Storage space is an elusive concept, and the “perfect” amount is often just a little more than we have. The right amount of storage is like a carrot always dangling before us. And no matter what we do, it seems impossible to reach it.
Many of us equate “space”-such as closets-with storage. “If I just had one more closet,” we say, “then my storage needs would be covered.” Or we buy lots of plastic containers or other items traditionally associated with storage, thinking that if we buy enough of them, our problem just might be solved.
We believe the answer lies not in more plastic containers but in thinking about storage more creatively. Many of us believe that most of our things should be contained and hidden or, at the very least, put away. But you don’t really need to hide your belongings unless you want to.
If you’re worried that storing things in plain view will look messy or cluttered, we assure you, there are many ways to avoid falling into that trap. Also, wouldn’t it be great not to have to hunt for your winter coat, your roller skates, or extra bed sheets when you need them? The key is this: You need to create inexpensive, accessible storage solutions. We like to call it smart storage.
When you have items that you need to store, do you automatically reach for cardboard boxes and stuff them until they are overflowing? While cardboard boxes might be fine for storing some items, they are not a very attractive solution, and for this reason, things stored this way tend to get pushed to the back of a closet where no one can see them-not even you.
But what happens when you need something that’s in the box? You’ll have to move all your shoes and other items that get piled up around the boxes, and dig through to find what you’re looking for. Does this sound like your system? But there are better ways to store things!
If you’ve never considered storing your belongings in style, perhaps it’s time! The type of creative containment you opt for depends on several factors. First, you’ll need to consider what you’re storing. Clothing, for instance, should be treated differently than garden tools. Second, consider the location and the environmental factors of that location.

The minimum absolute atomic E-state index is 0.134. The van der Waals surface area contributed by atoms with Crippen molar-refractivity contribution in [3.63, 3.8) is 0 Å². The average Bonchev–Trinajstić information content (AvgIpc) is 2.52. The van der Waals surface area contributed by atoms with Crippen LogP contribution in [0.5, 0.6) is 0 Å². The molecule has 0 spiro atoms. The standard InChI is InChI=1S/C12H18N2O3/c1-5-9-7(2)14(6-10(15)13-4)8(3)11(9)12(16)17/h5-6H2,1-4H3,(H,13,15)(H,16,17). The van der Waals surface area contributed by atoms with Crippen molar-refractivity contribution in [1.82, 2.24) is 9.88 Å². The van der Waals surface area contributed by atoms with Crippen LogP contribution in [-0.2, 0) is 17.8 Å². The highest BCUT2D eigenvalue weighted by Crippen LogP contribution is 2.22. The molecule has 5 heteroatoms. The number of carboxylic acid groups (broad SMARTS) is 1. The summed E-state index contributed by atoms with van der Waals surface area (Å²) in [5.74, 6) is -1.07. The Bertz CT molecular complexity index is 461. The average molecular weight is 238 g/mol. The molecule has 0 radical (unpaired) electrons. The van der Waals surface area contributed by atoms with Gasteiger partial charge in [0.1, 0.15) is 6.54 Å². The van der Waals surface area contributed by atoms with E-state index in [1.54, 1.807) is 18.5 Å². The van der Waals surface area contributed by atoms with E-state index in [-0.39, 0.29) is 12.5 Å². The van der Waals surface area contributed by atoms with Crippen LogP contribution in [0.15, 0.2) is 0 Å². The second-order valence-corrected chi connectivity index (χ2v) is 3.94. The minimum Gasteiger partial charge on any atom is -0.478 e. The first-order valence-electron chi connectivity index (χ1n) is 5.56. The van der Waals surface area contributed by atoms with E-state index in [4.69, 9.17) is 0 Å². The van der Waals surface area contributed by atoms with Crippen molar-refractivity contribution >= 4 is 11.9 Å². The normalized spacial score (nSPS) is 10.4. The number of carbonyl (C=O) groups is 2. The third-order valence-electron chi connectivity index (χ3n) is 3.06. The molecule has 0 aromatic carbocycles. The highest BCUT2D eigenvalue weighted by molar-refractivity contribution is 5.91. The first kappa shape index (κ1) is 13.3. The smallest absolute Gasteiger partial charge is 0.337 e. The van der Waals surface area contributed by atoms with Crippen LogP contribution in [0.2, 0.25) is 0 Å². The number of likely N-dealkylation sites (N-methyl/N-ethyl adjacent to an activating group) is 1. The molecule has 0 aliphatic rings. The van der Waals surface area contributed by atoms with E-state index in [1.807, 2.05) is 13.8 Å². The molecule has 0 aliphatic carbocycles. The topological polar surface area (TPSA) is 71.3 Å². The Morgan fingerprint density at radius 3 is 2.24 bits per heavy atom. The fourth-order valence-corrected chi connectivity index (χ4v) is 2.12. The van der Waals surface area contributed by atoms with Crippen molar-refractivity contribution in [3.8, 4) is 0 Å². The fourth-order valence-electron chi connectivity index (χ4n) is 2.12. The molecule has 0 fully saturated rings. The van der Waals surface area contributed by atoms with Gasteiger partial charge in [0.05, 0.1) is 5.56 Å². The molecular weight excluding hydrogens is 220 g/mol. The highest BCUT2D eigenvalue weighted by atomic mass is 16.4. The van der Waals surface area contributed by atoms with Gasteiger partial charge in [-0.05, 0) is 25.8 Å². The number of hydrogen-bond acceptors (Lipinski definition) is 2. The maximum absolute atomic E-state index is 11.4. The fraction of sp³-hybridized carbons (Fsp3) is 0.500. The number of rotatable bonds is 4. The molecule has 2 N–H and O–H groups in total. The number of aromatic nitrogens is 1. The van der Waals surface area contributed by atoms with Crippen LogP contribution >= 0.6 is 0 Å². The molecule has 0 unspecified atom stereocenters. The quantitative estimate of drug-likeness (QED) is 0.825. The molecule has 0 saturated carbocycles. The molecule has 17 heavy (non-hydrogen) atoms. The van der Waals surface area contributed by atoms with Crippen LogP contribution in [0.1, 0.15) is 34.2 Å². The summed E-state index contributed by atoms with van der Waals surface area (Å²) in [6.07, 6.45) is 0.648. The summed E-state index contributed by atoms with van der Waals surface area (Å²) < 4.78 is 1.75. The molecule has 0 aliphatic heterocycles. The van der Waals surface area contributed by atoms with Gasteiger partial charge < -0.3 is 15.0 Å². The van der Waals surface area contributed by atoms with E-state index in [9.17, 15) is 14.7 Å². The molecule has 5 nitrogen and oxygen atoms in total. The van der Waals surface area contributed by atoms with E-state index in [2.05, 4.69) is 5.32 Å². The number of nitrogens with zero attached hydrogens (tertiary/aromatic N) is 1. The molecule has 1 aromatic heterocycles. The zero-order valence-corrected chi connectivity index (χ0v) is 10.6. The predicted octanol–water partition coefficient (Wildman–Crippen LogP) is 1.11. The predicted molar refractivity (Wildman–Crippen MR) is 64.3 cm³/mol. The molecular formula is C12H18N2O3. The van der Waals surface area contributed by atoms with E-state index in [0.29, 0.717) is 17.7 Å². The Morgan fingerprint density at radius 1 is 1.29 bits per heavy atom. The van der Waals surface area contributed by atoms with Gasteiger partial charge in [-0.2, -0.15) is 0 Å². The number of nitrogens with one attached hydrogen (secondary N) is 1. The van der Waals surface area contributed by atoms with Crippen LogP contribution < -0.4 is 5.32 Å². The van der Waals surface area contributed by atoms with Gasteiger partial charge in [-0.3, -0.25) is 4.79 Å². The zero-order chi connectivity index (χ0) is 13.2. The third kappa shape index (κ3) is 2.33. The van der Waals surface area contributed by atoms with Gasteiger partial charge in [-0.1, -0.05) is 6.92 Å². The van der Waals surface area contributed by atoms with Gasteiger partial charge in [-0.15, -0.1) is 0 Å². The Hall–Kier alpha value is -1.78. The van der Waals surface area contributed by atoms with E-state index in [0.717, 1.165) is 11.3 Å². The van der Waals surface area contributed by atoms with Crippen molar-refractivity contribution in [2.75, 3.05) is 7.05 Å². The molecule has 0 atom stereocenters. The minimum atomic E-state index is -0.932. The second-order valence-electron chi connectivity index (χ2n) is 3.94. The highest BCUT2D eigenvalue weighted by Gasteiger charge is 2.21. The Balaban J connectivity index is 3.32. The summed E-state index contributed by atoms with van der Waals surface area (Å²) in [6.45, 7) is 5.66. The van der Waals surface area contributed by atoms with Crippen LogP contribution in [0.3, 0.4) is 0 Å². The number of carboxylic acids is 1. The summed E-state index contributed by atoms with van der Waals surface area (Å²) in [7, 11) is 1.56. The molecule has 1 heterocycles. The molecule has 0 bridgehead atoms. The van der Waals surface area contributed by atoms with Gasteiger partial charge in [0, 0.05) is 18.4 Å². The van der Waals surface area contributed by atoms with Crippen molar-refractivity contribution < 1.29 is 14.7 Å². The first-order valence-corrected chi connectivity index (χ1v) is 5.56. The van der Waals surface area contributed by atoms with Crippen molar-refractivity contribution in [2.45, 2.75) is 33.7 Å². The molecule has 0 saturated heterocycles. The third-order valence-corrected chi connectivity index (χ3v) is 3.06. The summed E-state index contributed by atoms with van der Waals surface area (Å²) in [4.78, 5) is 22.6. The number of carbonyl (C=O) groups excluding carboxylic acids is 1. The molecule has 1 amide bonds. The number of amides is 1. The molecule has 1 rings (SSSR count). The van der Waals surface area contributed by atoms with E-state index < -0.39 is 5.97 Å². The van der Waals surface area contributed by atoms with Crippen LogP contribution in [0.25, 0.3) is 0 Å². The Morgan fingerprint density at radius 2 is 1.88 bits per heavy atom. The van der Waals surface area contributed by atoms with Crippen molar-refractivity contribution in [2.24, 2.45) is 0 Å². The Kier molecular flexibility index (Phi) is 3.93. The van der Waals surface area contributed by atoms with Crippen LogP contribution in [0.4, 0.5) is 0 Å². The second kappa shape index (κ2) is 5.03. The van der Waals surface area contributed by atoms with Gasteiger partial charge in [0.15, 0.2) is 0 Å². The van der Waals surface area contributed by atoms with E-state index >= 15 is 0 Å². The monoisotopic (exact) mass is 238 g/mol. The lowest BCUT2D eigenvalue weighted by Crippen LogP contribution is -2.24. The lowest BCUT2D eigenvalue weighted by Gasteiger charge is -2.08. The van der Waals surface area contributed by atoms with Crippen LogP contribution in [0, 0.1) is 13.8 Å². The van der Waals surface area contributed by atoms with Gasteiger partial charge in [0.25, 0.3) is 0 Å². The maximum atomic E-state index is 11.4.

If you have an unused computer you’re storing, you’ll want a location that won’t get too cold or too damp, since these conditions could damage the computer. Third, you can begin thinking about the containers you’ll use. Although plastic bins and cardboard boxes can get the job done, consider these more creative alternatives:
For Long-Term Storage:
Instead of banishing sweaters or off-season clothing to the back of your closet or stashing them in cardboard, try something different. Pick up old drawers at a flea market, paint or stain them to match or complement your bed, then add four rolling casters on the bottom so it can be moved around easily. Store each unit under your bed, and you’re putting a little-used space to a productive use.
Tired of a linen closet that’s overflowing? Purchase an inexpensive wicker hamper and store off-season linens in a closet. Beach towels can occupy the hamper in the winter, and flannel sheets can hibernate there during the summer.
For Short-Term Storage:
If you’re short on bathroom space, use decorative hooks to hold baskets or bags full of toiletries.
Small shelves mounted over doorways or windows can hold items like books and collectibles.
Shoe bags are versatile receptacles that can store a multitude of things, from Beanie Baby collections to craft supplies to correspondence.
Small items (e.g., buttons, safety pins, etc.) can be stored in bulk easily. Purchase a few matching glass jars with screw-on lids. Glue the lids onto the bottom side of wall shelf, with the lids in a straight line with a few inches between them. Fill the jars with small items, and screw the jars on the lids. When you need a button, grab the jar and twist, retrieve it, then screw it back into place.
Another idea for storing lots of small items: Remove the label from an old paint can, paint the can all one color and decorate it with decoupage or paint markers. Use the cans to store belts, game pieces like dominoes, small toys photos-anything! Glue several paint cans together for an interesting storage unit.